Jul 08

What you need to know about buying pre-owned motorcoaches

Follow these tips from expert Anthony Vaccarello

on what to look for, and how to finance your purchase when considering adding a pre-owned bus to your fleet.

Why take Vaccarello’s advice?

Anthony Vaccarello understands the motorcoach industry from the ground up.

Anthony Vaccarello

Starting his career in 2003 as a sales representative, he moved up to become the Senior Director of Supplier Relations for Busbank.

By the time he’d left Busbank in 2010, he’d become the liaison between the company and the bus industry, forging relationships that continue to serve Vaccarello and his clients today.

Before launching BuyCoachBus.com (BCB), a certified pre-owned dealership, in 2018, Vaccarello held other positions in the industry: serving as President of Terrapin Blue, a leading consulting firm in the transportation industry, and as Senior Vice President for Subout, a leading clearing house for the charter bus industry.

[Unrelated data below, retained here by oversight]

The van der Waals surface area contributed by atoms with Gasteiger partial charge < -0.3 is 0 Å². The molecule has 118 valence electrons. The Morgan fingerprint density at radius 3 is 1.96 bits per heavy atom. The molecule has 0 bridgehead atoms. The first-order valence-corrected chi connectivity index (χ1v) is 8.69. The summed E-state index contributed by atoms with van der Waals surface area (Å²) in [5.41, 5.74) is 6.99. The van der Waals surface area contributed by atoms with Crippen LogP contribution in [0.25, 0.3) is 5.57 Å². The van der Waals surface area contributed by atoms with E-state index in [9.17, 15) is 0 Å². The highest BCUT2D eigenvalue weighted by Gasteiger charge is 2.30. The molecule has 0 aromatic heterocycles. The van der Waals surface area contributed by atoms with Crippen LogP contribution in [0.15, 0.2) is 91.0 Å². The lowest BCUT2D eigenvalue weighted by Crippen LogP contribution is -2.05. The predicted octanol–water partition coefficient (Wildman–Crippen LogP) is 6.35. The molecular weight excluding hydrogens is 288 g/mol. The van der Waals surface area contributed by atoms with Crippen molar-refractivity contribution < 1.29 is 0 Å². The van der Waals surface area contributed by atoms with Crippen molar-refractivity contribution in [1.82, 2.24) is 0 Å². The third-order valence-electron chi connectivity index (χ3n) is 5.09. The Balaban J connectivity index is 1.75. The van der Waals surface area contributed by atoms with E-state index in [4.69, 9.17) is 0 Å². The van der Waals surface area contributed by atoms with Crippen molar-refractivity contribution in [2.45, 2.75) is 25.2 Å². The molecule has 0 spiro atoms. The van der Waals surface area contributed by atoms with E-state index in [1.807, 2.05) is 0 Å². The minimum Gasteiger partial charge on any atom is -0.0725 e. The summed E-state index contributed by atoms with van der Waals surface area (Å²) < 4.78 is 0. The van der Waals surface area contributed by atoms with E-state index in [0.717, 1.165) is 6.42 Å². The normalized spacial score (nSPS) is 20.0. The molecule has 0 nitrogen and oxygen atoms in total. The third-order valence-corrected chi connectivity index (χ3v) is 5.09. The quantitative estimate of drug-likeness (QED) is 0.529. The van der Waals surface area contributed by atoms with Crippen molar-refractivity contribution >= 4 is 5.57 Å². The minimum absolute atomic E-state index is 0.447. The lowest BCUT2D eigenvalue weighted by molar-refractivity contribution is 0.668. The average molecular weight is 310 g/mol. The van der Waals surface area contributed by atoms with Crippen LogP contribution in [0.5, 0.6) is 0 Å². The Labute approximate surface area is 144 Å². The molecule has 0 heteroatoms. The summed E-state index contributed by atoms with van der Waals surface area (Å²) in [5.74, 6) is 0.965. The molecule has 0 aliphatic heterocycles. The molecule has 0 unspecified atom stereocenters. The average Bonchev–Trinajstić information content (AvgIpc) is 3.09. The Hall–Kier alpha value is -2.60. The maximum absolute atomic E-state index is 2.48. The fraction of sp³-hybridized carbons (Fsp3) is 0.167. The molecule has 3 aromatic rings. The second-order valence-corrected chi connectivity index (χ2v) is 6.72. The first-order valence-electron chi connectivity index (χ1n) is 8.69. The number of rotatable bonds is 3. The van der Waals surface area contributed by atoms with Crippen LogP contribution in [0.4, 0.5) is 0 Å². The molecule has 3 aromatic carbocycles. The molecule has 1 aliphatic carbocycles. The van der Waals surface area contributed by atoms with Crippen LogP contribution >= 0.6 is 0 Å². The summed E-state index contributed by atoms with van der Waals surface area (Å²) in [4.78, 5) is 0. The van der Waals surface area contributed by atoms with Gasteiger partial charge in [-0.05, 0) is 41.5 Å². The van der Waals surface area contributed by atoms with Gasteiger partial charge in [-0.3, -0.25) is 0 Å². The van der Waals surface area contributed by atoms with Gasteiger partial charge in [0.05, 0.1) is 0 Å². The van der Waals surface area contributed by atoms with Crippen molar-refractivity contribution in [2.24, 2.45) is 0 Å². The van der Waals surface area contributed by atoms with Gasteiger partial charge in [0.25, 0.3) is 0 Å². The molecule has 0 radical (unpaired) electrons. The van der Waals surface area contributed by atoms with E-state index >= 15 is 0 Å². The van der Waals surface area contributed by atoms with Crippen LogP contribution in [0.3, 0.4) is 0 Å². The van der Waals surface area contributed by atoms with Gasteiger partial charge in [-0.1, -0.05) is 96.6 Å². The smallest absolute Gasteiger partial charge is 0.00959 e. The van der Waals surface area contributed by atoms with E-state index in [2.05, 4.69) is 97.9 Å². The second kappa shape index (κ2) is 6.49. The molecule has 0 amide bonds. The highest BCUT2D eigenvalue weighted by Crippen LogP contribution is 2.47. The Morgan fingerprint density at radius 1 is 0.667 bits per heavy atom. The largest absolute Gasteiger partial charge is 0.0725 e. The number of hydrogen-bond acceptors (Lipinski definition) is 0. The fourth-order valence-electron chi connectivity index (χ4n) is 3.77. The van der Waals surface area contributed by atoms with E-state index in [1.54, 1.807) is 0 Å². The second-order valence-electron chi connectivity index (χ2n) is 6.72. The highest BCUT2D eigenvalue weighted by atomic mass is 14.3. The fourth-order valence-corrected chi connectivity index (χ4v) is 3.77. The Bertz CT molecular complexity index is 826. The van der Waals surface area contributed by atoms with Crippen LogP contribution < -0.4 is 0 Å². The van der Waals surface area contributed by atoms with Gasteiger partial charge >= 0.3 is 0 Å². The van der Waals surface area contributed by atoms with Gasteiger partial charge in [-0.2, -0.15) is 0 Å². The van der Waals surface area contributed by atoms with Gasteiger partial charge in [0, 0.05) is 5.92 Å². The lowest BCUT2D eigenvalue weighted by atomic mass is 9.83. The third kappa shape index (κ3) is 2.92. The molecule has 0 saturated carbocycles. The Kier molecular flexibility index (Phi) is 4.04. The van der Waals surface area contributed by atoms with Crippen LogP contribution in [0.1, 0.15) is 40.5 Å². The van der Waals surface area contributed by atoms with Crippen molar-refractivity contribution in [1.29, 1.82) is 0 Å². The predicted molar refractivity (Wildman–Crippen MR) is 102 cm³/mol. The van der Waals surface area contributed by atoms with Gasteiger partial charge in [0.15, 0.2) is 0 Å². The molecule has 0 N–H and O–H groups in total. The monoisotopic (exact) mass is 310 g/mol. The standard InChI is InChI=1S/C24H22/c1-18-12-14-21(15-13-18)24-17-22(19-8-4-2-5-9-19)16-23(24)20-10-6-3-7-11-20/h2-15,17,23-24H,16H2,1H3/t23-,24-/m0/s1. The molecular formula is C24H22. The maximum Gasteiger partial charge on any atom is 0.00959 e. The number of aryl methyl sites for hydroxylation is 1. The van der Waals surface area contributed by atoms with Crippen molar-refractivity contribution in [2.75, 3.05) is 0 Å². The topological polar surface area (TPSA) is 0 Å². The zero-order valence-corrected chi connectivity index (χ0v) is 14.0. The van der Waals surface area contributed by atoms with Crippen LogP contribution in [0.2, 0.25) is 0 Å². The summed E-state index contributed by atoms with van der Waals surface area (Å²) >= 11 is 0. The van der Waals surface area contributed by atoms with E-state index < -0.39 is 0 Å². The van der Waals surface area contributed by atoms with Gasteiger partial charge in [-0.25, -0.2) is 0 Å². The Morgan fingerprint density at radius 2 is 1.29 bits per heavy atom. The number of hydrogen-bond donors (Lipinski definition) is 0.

The strategic partnerships drive the bus industry and help overcome the seasonality issue with brokers by offering pre-owned buses at better prices.

The advantages and disadvantages of purchasing a new or a pre-owned motorcoach

New buses have under 1,000 miles and come with a manufacturer’s warranty, but cost on average between $500,000 and $600,000.

This means a monthly payment of between $7,000 to $11,000, which puts many smaller bus companies out of the running when it comes to buying a new bus.

The advantages of buying a pre-owned motorcoach include having a set price point on most that follow Bus Blue Book value.

Savings compared to purchasing a new bus can increase profit margins, and are a good deal if bought from the right people.

The disadvantages of purchasing a pre-owned are obvious.

A buyer may think that a coach is a good deal, but catastrophe strikes in the form of mechanical issues.